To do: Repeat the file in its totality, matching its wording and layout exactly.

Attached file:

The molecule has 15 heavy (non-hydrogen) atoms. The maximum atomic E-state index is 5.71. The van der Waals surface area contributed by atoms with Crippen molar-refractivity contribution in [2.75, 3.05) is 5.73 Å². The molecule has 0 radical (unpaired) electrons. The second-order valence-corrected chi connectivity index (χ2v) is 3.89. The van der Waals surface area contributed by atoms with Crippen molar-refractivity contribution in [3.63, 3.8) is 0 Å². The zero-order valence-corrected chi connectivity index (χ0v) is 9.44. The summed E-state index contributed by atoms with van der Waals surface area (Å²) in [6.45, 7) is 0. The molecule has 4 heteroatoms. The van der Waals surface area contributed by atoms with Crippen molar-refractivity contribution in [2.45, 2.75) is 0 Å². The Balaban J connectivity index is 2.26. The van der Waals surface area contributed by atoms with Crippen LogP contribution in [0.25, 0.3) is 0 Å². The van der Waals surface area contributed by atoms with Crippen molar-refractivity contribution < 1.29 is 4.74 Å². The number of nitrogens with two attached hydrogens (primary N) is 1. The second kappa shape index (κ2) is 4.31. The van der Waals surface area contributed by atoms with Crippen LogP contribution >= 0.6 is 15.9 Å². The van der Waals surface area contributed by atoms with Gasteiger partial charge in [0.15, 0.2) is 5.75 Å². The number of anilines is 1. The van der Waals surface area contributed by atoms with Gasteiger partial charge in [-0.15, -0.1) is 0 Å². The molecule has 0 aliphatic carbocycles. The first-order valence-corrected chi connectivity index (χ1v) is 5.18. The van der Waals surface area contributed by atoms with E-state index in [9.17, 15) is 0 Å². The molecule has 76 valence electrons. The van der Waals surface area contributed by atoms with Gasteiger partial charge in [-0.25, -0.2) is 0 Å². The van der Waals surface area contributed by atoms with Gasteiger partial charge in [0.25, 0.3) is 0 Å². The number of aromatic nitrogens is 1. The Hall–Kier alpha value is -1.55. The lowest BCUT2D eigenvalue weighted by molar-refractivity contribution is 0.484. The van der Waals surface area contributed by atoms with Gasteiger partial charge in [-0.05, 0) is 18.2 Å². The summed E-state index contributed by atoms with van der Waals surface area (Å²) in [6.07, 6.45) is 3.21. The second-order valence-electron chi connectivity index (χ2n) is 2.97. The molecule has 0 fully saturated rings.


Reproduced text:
The molecule has 15 heavy (non-hydrogen) atoms. The maximum atomic E-state index is 5.71. The van der Waals surface area contributed by atoms with Crippen molar-refractivity contribution in [2.75, 3.05) is 5.73 Å². The molecule has 0 radical (unpaired) electrons. The second-order valence-corrected chi connectivity index (χ2v) is 3.89. The van der Waals surface area contributed by atoms with Crippen molar-refractivity contribution in [3.63, 3.8) is 0 Å². The zero-order valence-corrected chi connectivity index (χ0v) is 9.44. The summed E-state index contributed by atoms with van der Waals surface area (Å²) in [6.45, 7) is 0. The molecule has 4 heteroatoms. The van der Waals surface area contributed by atoms with Crippen molar-refractivity contribution in [2.45, 2.75) is 0 Å². The Balaban J connectivity index is 2.26. The van der Waals surface area contributed by atoms with Crippen LogP contribution in [0.25, 0.3) is 0 Å². The van der Waals surface area contributed by atoms with Crippen molar-refractivity contribution < 1.29 is 4.74 Å². The number of nitrogens with two attached hydrogens (primary N) is 1. The second kappa shape index (κ2) is 4.31. The van der Waals surface area contributed by atoms with Crippen LogP contribution >= 0.6 is 15.9 Å². The van der Waals surface area contributed by atoms with Gasteiger partial charge in [0.15, 0.2) is 5.75 Å². The number of anilines is 1. The van der Waals surface area contributed by atoms with Gasteiger partial charge in [-0.15, -0.1) is 0 Å². The molecule has 0 aliphatic carbocycles. The first-order valence-corrected chi connectivity index (χ1v) is 5.18. The van der Waals surface area contributed by atoms with E-state index in [9.17, 15) is 0 Å². The molecule has 76 valence electrons. The van der Waals surface area contributed by atoms with Gasteiger partial charge in [-0.25, -0.2) is 0 Å². The van der Waals surface area contributed by atoms with Gasteiger partial charge in [0.25, 0.3) is 0 Å². The number of aromatic nitrogens is 1. The Hall–Kier alpha value is -1.55. The lowest BCUT2D eigenvalue weighted by molar-refractivity contribution is 0.484. The van der Waals surface area contributed by atoms with Gasteiger partial charge in [-0.05, 0) is 18.2 Å². The summed E-state index contributed by atoms with van der Waals surface area (Å²) in [6.07, 6.45) is 3.21. The second-order valence-electron chi connectivity index (χ2n) is 2.97. The molecule has 0 fully saturated rings.